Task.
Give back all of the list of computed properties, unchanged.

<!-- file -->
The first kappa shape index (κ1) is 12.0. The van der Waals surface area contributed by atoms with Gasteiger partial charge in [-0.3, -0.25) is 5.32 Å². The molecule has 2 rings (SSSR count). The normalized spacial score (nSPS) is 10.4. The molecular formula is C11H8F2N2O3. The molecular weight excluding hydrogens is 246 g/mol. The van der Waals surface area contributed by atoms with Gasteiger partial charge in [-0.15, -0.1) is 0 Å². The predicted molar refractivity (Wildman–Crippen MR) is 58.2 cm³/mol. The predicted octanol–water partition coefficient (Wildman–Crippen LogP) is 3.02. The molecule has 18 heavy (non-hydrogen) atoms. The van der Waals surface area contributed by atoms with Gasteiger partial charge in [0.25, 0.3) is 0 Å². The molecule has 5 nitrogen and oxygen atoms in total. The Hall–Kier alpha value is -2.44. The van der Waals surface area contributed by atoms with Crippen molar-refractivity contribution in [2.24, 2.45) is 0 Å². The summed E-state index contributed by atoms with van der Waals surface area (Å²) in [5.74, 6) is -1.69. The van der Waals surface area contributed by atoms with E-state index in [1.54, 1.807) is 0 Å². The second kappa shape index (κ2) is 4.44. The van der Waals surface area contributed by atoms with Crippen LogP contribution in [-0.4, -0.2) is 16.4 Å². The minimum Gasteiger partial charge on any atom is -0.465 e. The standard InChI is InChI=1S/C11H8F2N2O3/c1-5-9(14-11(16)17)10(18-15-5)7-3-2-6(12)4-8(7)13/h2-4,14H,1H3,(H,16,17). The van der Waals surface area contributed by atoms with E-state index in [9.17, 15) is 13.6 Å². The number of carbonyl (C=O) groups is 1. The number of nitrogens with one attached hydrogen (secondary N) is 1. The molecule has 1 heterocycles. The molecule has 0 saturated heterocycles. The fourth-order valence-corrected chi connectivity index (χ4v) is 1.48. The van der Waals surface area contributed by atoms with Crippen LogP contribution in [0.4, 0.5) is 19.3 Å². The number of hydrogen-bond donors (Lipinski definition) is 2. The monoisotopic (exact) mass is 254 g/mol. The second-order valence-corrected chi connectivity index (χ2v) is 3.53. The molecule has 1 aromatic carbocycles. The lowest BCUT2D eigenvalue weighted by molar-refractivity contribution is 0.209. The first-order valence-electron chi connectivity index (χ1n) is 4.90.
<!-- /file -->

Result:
The first kappa shape index (κ1) is 12.0. The van der Waals surface area contributed by atoms with Gasteiger partial charge in [-0.3, -0.25) is 5.32 Å². The molecule has 2 rings (SSSR count). The normalized spacial score (nSPS) is 10.4. The molecular formula is C11H8F2N2O3. The molecular weight excluding hydrogens is 246 g/mol. The van der Waals surface area contributed by atoms with Gasteiger partial charge in [-0.15, -0.1) is 0 Å². The predicted molar refractivity (Wildman–Crippen MR) is 58.2 cm³/mol. The predicted octanol–water partition coefficient (Wildman–Crippen LogP) is 3.02. The molecule has 18 heavy (non-hydrogen) atoms. The van der Waals surface area contributed by atoms with Gasteiger partial charge in [0.25, 0.3) is 0 Å². The molecule has 5 nitrogen and oxygen atoms in total. The Hall–Kier alpha value is -2.44. The van der Waals surface area contributed by atoms with Crippen molar-refractivity contribution in [2.24, 2.45) is 0 Å². The summed E-state index contributed by atoms with van der Waals surface area (Å²) in [5.74, 6) is -1.69. The van der Waals surface area contributed by atoms with E-state index in [1.54, 1.807) is 0 Å². The second kappa shape index (κ2) is 4.44. The van der Waals surface area contributed by atoms with Crippen LogP contribution in [-0.4, -0.2) is 16.4 Å². The minimum Gasteiger partial charge on any atom is -0.465 e. The standard InChI is InChI=1S/C11H8F2N2O3/c1-5-9(14-11(16)17)10(18-15-5)7-3-2-6(12)4-8(7)13/h2-4,14H,1H3,(H,16,17). The van der Waals surface area contributed by atoms with E-state index in [9.17, 15) is 13.6 Å². The number of carbonyl (C=O) groups is 1. The number of nitrogens with one attached hydrogen (secondary N) is 1. The molecule has 1 heterocycles. The molecule has 0 saturated heterocycles. The fourth-order valence-corrected chi connectivity index (χ4v) is 1.48. The van der Waals surface area contributed by atoms with Crippen LogP contribution in [0.4, 0.5) is 19.3 Å². The number of hydrogen-bond donors (Lipinski definition) is 2. The monoisotopic (exact) mass is 254 g/mol. The second-order valence-corrected chi connectivity index (χ2v) is 3.53. The molecule has 1 aromatic carbocycles. The lowest BCUT2D eigenvalue weighted by molar-refractivity contribution is 0.209. The first-order valence-electron chi connectivity index (χ1n) is 4.90.